The Pittsburgh Foundation

Paying it forwardHow one family’s medical crisis led to an endowment for the trailblazing Supportive Care Program

Above: Maggie Elder, pictured here in October 2011, with her mom, Cyndi McGinnis, at a 5k event. The event, held in Maggie's honor four months after her diagnosis with Ewing’s Sarcoma, was organized by the family’s friends to rally around the family in their time of need.

Kitty Julian

By Kitty Julian
Kitty Julian is director of communications at The Pittsburgh Foundation.

On Sept. 7, 2011, Maggie Elder wrote in her journal, “Today has been a day of 1,000 tears. Today has been a crying day for me, although I’m not sure why… Mom also says those are healing tears and to just let it flow out of me… Tomorrow will be better.”

Maggie, 11, had been diagnosed in July with stage four Ewing’s Sarcoma, a rare bone cancer, and had spent three months shuttling from Ligonier to Children’s Hospital of Pittsburgh with her mother and stepfather, Cyndi and Jim McGinnis. Maggie would spend a week at a time in the hospital for treatments and then head home to recover. It was grueling and terrifying. The family turned to Carol May, founder and manager of the Supportive Care Program at Children’s, for guidance through an unthinkable situation. 

Left to right: Carol May, RN, of Children's Hospital of Pittsburgh Supportive Care Program; Maggie's mom Cyndi McGinnis. Maggie's sister Mackenzie Elder and Dr. Scott H. Maurer of Children's Hospital of Pittsburgh.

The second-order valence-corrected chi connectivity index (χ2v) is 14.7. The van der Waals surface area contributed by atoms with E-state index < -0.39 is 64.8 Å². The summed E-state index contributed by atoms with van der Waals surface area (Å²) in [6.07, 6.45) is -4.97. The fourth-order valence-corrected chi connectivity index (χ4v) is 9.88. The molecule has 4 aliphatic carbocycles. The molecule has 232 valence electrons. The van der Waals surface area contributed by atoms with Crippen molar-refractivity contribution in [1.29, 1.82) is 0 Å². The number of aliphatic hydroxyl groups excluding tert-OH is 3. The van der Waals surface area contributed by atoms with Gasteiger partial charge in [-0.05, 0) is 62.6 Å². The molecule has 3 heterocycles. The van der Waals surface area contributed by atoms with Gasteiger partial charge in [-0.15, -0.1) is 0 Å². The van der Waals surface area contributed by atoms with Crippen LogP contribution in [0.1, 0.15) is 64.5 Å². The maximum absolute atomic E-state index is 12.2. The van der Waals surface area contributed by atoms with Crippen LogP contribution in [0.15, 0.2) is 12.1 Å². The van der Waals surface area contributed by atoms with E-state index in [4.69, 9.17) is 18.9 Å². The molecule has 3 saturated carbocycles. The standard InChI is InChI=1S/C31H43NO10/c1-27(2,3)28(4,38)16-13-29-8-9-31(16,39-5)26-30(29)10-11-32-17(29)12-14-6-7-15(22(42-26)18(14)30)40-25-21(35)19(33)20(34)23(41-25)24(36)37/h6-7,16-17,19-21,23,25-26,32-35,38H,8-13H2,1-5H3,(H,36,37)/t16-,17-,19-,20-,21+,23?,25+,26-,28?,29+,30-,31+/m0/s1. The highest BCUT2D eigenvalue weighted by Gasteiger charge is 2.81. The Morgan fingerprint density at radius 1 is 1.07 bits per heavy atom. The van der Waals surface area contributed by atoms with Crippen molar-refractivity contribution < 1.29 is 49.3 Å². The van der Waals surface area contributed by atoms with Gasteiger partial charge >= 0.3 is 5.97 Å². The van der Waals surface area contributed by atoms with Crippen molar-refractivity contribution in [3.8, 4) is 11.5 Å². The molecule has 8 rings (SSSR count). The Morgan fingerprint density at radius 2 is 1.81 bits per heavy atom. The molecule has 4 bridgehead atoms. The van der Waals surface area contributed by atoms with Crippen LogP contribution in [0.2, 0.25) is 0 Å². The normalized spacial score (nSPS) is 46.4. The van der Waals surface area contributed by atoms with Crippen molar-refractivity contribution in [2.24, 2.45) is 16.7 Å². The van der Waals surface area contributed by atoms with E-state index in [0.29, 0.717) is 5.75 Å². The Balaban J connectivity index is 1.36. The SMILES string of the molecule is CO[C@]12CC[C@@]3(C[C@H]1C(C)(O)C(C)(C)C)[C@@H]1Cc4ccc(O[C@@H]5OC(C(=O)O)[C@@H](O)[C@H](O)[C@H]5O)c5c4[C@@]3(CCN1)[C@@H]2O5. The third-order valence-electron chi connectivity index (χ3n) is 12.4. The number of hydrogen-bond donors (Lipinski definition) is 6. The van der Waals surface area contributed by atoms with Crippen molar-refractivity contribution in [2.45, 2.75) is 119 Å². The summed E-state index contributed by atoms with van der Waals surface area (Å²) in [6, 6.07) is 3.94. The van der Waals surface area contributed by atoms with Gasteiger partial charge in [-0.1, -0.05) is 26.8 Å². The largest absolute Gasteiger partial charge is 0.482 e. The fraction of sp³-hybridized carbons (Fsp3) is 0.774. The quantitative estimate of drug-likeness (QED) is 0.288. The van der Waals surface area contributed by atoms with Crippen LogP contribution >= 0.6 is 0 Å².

Carol May (far left), RN, MSN, MBA, CHPPN, founded the Supportive Care Program at Children's Hospital of Pittsburgh and manages it with Scott Maurer, MD, who oversees palliative care at the hospital and also sees oncology patients. May and Maurer are pictured here with Maggie Elder's mother, Cyndi McGinnis, and sister, Mackenzie Elder.

The Supportive Care Program – which oversees treatment, provides pain management, guides family members and helps them manage their hopes and fears – became the family’s anchor. May and the team were especially helpful in providing emotional support to Maggie’s 13-year-old sister, Mackenzie, and helped the entire family manage their anguish as Maggie’s illness progressed. 

May, who discovered hospice at age 17 when her grandfather died at home, has dedicated her career to helping people die with grace and dignity. She earned three advanced degrees in nursing and management, working in adolescent oncology and running a hospice program in Michigan before returning to Pittsburgh 15 years ago to establish Supportive Care, one of only five such programs based at children’s hospitals in the country.